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'Clean energy' with a murky past

By Li Jing | China Daily | Updated: 2009-08-13 07:44

With an abundance of major waterways, hydropower is seen by many experts as the perfect way to improve the energy mix of a country in which 64 percent of its primary power comes from coal.

The attempted exploitation of this "clean energy", however, has been the source of much heated debate between governments, developers, power companies and environmentalists.

In the 1980s, the Gezhouba facility in Yichang, Hubei province, was the first hydro-electricity project to be built on the Yangtze River and cost almost 5 billion yuan ($731 million). However, as well as boosting power supplies in the region, it also blocked the migration route of the Chinese sturgeon, a unique species that has lived in the Yangtze for more than 140 million years.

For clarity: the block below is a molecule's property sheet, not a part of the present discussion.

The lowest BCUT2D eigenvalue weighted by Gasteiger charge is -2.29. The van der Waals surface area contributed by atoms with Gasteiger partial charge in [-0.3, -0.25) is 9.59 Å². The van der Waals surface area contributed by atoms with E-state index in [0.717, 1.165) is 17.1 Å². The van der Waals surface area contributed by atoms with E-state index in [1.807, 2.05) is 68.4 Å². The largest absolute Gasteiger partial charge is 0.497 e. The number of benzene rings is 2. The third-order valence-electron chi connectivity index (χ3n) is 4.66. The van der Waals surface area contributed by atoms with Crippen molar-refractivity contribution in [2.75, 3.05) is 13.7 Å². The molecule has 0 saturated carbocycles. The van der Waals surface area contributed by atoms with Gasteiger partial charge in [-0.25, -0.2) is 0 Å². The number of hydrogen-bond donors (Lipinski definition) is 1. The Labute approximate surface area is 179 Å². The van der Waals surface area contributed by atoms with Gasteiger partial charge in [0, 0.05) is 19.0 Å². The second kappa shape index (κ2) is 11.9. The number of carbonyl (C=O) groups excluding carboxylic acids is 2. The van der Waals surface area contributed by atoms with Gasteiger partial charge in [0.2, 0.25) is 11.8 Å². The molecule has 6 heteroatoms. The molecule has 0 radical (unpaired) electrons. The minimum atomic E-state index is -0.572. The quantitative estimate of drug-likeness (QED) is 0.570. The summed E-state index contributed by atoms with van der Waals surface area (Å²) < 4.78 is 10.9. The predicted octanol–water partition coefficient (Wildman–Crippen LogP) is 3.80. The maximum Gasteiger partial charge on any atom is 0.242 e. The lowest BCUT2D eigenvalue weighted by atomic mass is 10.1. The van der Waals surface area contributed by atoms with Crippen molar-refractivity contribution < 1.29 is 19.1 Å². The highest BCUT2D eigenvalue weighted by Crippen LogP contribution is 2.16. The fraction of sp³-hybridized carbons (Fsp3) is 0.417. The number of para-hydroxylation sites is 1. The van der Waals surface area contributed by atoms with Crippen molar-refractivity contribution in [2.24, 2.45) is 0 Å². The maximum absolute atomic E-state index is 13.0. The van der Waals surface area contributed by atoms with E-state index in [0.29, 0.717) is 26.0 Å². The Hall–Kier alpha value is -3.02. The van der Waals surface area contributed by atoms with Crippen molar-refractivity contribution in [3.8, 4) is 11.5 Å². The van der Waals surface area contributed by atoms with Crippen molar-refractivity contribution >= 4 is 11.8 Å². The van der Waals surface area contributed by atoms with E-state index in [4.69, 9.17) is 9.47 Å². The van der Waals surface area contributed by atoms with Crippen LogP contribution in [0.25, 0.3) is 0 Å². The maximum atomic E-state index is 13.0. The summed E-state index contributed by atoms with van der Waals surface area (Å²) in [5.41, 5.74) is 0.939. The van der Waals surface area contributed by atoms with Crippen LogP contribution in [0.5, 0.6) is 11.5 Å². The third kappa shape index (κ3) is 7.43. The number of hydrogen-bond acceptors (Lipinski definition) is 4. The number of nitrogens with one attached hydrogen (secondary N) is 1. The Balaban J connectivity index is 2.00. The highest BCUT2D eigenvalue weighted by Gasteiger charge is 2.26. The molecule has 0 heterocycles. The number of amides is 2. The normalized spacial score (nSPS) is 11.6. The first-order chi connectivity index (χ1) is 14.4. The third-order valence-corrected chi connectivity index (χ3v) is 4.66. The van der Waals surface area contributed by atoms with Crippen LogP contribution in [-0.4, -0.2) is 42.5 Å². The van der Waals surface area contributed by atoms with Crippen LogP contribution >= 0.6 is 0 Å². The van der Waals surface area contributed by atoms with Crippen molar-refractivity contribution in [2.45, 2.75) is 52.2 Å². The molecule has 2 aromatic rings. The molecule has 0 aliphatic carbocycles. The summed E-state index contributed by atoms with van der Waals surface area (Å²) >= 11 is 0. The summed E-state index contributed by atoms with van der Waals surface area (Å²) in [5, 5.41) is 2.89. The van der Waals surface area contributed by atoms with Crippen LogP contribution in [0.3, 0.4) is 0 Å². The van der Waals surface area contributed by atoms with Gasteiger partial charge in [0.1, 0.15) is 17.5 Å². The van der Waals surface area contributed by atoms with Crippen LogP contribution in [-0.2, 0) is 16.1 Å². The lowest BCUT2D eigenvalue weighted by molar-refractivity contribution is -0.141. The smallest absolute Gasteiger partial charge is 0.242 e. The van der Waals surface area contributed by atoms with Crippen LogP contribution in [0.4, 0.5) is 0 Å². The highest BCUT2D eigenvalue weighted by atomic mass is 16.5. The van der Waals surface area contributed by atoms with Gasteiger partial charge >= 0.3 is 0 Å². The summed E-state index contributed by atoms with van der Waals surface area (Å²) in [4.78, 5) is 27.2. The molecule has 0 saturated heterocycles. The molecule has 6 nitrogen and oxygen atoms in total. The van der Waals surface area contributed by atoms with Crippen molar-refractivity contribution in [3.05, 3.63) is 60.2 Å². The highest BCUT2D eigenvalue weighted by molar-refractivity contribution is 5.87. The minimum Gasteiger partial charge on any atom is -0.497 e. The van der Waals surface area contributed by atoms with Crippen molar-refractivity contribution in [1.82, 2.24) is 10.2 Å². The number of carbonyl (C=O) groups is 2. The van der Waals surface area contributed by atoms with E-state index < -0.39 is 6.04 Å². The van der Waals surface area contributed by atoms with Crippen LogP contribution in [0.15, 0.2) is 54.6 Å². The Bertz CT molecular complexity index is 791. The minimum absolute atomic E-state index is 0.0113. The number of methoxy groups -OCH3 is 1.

'Clean energy' with a murky past

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